Last Friday a Southern California jury reached a guilty verdict in the case of ten Muslim students charged with conspiring to disrupt a meeting. The students, all men, protested a speech given last year by Israeli ambassador Michael Oren on U.S.-Israeli relations at the University of California, Irvine and called out statements including, “Michael Oren you’re a war criminal!” and “You, sir, are an accomplice to genocide!” in response to Israeli’s treatment of Palestinians in the West Bank.
The students were sentenced to 56 hours of community service and three years of probation, which will be reduced to one year when the service is completed. The students range in age from 19 to 23 years old. Seven of them are UC Irvine students — Mohamad Mohy-Eldeen Abdelgany; Aslam Abbasi Akhtar; Joseph Tamim Haider; Mohammad Uns Qureashi; Ali Mohammad Sayeed; Osama Ahmen Shabaik; and Asaad Mohamedidris.
Three others attend neighboring UC Riverside — Khalid Gahgat Akari; Taher Mutaz Herzallah; and Shaheen Waleed Nassar.
The case has been dubbed the “Irvine 11” (there were formerly 11 students on trial) and garnered national attention. While university campuses have long been sites of dissent and protest, what sets the Irvine 11 apart was the government’s heavy-handed response.
For many observers, the outcome and the fact that the case even went before a Grand Jury at all brings up troubling questions about how censorship laws may be used to stifle progressive speech, particularly by people of color speaking out against politically charged issues.
Salam Al-Marayati, president of the Muslim Public Affairs Council, calls it a double standard of justice. “When students take over buildings to protest tuition hikes it is not only tolerated, but welcomed as an exercise of free speech. But in this case it is considered a criminal act.”
The prosecution successfully argued that it was the defendants who violated Oren’s First Amendment right to free speech. Some legal observers agreed. “There is no First Amendment right to interrupt somebody else’s speech. Especially in a place which is owned by a university, where the university gets to control who gets to enter and who can’t. People can’t just shout down the speaker,” Eugene Volokh, a professor of law at UCLA, told KPCC’s Patt Morrison shortly before the verdict.
“They certainly are free to speak to themselves outside — they can picket this, they can hand out leaflets outside, but they can’t physically go into the event and drown out the speaker’s voice in a way that the speaker can no longer be heard,” Volokh added.
Al-Marayati points to the “right-wing, pro-Israel” agenda to intimidate and silence critics. In a response issued by the American Civil Liberties Union of Southern California, executive director Hector Villagra says the verdict will “discourage students from engaging in any controversial speech or protest for fear of criminal charges.”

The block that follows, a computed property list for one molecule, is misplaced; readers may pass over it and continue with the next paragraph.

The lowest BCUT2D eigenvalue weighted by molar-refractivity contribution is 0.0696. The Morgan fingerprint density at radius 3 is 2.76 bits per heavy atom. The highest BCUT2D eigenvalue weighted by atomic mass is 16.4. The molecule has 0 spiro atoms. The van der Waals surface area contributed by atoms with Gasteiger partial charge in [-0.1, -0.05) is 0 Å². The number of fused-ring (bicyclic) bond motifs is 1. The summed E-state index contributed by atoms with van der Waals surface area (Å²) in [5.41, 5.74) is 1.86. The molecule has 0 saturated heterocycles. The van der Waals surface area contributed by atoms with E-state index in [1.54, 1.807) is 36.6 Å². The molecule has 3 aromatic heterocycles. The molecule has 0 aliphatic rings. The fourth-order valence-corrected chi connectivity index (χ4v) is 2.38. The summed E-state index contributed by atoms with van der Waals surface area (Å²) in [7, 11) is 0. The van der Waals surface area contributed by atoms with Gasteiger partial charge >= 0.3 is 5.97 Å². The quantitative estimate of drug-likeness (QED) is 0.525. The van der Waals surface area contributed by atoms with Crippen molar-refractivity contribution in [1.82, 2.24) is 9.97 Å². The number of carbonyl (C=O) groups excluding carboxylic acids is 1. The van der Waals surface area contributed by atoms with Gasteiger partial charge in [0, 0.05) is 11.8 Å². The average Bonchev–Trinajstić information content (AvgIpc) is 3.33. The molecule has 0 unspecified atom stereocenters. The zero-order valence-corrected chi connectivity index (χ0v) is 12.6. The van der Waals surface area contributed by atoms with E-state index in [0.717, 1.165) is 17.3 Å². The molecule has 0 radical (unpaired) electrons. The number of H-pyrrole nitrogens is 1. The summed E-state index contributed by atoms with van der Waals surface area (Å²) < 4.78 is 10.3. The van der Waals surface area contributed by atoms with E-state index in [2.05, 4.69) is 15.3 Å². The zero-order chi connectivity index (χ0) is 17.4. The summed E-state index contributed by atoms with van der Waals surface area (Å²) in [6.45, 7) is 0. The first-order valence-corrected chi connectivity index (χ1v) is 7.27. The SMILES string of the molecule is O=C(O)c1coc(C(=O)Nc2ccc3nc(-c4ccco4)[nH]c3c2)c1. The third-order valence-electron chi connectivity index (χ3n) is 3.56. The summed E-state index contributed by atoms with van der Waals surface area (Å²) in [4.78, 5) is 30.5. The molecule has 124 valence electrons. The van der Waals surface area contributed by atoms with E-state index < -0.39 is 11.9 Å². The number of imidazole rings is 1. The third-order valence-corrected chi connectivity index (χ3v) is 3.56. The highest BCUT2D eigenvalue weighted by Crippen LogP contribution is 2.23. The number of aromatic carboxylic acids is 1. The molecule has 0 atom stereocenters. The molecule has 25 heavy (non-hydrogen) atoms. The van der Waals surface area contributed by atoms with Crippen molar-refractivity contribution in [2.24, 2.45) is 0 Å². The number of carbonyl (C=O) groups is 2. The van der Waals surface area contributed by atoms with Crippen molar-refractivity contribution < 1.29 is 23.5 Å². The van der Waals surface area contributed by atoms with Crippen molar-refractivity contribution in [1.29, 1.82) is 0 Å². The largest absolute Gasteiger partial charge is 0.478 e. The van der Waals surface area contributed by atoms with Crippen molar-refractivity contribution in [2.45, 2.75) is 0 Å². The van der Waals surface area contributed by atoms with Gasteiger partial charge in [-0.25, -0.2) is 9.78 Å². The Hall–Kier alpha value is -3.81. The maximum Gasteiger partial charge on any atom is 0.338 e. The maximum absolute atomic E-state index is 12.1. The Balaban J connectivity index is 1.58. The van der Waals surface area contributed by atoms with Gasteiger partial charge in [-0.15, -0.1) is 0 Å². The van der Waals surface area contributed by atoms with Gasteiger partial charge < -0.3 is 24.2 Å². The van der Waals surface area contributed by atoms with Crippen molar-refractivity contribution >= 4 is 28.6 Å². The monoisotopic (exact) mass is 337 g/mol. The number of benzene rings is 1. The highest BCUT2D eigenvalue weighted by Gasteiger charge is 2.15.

Even after UC Irvine took disciplinary action against the students, which included temporarily suspending the Muslim Student Union, the Orange County District Attorney went ahead and filed criminal charges against the 11 students. Some claim the DA’s decision was an act of selective prosecution, citing a similar disruption that went unpunished. In that particular incident, the hecklers were Jewish students at a talk by Israeli Prime Minister Benjamin Netanyahu last year in New Orleans.
Southern California Public Radio’s Shirley Jahad reported at the close of the trial that the prosecution argued the case had little to do with the politically-charged issue of the conflict in Palestine.
“In closing arguments [prosecutors] said it wouldn’t have mattered if [the defendants] shouted, “Mickey Mouse, Mickey Mouse, Mickey Mouse!” It wasn’t the content of what their message was but the conduct of disrupting the speech of the Israeli ambassador that violated the law, according to prosecutors,” Jahad wrote.
The ACLU of Southern California called the case “unprecedented” and worries that it will have far-reaching implications for future protests by students of color.
“This raises the question whether the DA may have acted because of the students’ message, which would clearly violate the First Amendment,” the group said in a statement. “Even if protests on college campuses occasionally cross a line from protected speech into conduct, prosecutors cannot selectively intervene to punish students who say things they do not like.”
Supporters of the Irvine 11 say that the verdict will not prevent future protests. Mustafa, a caller on a local radio station who knows the Irvine 11, said as much according to Southern California Public Radio. “[The verdict is] not going to thwart our efforts to seek justice in Palestine and seek justice all over the world.”
“We need to show the world what we think about what’s going on,” Mustada added.